Over the course of years, we have seen teddy bears made from every material imaginable. While the list includes glass, wood, plastic and a host of other materials, a soft, cuddly plush fabric gives teddy that huggable quality preferred by children (and adults), and the number one choice is mohair.
Just what is this magical material that is so popular with teddy bear artists and collectors alike?
Mohair actually comes from the Angora goat and is considered a luxurious fiber, like cashmere, angora and silk.
The word Mohair derives from the Arabic word "mukhayyar" and dates back many centuries to Turkey.
Angora goats were so prized that importation was not allowed until the 16th century, when they were introduced to Spain and France. They did not appear in the United States until 1849, according to the Mohair Council of America.
We like to think that we use an enormous amount of mohair in the making of our beloved teddy bears, but in fact our use of this magical material is but a small fraction of the many uses it has; fashionable wearing apparel, including hats, scarves, sweaters, jackets, suits and other clothing items; throws and blankets, carpeting and rugs, home furnishings, and one product that may surprise you - paint rollers!
The use of mohair in children's toys actually predates the teddy bear, and some of the most valued toys from the mid 19th century were made of mohair, including a host of domestic and wild animals on iron wheels.
While real fur has been used in the making of toys for many years, mohair is a much better choice because no animal is sacrificed to obtain the fur.
GROW YOUR OWN MOHAIR
I have been told that if you cross a sheep with a kangaroo - you get a wooly jumper! Aside from that very bad joke, you may want to consider raising your very own angora goats so supply you with all the mohair you want.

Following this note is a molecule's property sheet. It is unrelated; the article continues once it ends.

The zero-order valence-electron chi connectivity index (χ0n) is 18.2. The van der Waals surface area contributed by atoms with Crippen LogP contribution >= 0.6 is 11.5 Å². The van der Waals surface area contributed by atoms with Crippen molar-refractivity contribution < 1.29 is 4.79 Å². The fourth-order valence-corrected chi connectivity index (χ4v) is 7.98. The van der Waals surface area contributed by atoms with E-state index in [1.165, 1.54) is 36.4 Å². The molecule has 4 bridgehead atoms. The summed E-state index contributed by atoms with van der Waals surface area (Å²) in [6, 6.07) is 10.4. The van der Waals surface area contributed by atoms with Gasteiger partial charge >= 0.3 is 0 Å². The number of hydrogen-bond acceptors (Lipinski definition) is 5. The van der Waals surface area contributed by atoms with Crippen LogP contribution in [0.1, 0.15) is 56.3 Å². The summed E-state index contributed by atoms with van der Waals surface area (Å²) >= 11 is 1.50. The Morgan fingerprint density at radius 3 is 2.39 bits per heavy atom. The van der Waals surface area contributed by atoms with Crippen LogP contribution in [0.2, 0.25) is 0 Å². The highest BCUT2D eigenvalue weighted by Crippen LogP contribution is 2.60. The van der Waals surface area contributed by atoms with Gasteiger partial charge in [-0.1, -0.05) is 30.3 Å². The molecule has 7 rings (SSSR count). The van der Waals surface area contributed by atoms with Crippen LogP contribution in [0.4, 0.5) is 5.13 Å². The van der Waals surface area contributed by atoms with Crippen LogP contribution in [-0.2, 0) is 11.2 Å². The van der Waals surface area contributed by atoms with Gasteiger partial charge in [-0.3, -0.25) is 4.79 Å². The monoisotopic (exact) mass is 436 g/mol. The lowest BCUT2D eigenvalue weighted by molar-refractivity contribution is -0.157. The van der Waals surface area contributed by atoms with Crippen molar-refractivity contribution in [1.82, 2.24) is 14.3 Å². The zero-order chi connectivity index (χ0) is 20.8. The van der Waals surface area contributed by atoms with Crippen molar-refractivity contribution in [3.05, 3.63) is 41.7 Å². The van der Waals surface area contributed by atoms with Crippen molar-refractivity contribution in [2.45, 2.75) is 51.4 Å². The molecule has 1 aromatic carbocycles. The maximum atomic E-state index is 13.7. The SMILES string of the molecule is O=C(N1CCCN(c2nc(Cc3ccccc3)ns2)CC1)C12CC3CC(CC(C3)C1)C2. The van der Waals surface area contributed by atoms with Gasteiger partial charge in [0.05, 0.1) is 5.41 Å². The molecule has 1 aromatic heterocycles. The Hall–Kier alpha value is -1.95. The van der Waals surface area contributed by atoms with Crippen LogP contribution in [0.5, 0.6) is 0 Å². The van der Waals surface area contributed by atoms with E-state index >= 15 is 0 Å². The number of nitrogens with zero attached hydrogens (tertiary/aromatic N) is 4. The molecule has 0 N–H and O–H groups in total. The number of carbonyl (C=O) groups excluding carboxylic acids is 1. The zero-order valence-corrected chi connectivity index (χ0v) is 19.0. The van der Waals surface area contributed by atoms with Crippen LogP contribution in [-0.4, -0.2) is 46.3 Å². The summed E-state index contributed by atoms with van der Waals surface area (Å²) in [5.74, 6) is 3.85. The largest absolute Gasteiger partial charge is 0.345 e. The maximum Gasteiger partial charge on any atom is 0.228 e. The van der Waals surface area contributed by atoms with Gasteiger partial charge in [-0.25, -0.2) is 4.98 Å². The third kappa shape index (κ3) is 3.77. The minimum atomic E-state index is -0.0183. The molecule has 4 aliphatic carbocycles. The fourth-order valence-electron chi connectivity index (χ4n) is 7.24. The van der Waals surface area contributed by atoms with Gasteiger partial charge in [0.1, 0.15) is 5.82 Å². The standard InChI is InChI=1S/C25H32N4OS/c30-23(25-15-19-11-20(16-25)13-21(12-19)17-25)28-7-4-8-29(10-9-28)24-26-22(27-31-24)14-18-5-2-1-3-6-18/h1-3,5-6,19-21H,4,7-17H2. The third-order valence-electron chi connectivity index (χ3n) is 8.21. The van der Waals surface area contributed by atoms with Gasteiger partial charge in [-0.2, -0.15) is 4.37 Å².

It seems rather simple, really.
First you start with a herd of perhaps 100 angora goats. They range in price from $300 to $700 each. Then you will need several hundred acres of farm land… not just any farm land mind you, but a very special type of land that is primarily found in two locations …. Southeast Texas, or in Africa.
You need to be aware that angora goats have high nutritional requirements and are subject to parasites and disease, and do not do well in cold weather.
You will need to shear your goats twice a year, and each will produce perhaps 11 to 17 pounds per year.
You can sell the raw fleece for $2.00 to $4.00 per pound, or you can process it by cleaning and carding, getting it ready for hand spinning. This will then increase the value to $30.00 to $50.00 per pound.
Since you want to end up with a finished mohair fabric to turn into beautiful teddy bears, there are a few additional steps to take.
The raw fleece needs to be scoured; a cleaning process that goes through a series of tubs of soap, water and rinsing to remove natural grease and soil. This results in a loss of approximately 20% of the total weight.
The next stage is dyeing which can be done at this stage or after spinning.
Carding is the next step, which blends various fibers and removes vegetable matter.
Depending on the end use, you may then move to combing, which removes short fibers and strengthens the long fibers.
A phase that follows combing is called Drawing, which is done on a spinning frame, transforming it into yarn. This is the process that twists two or more yarns to give added strength.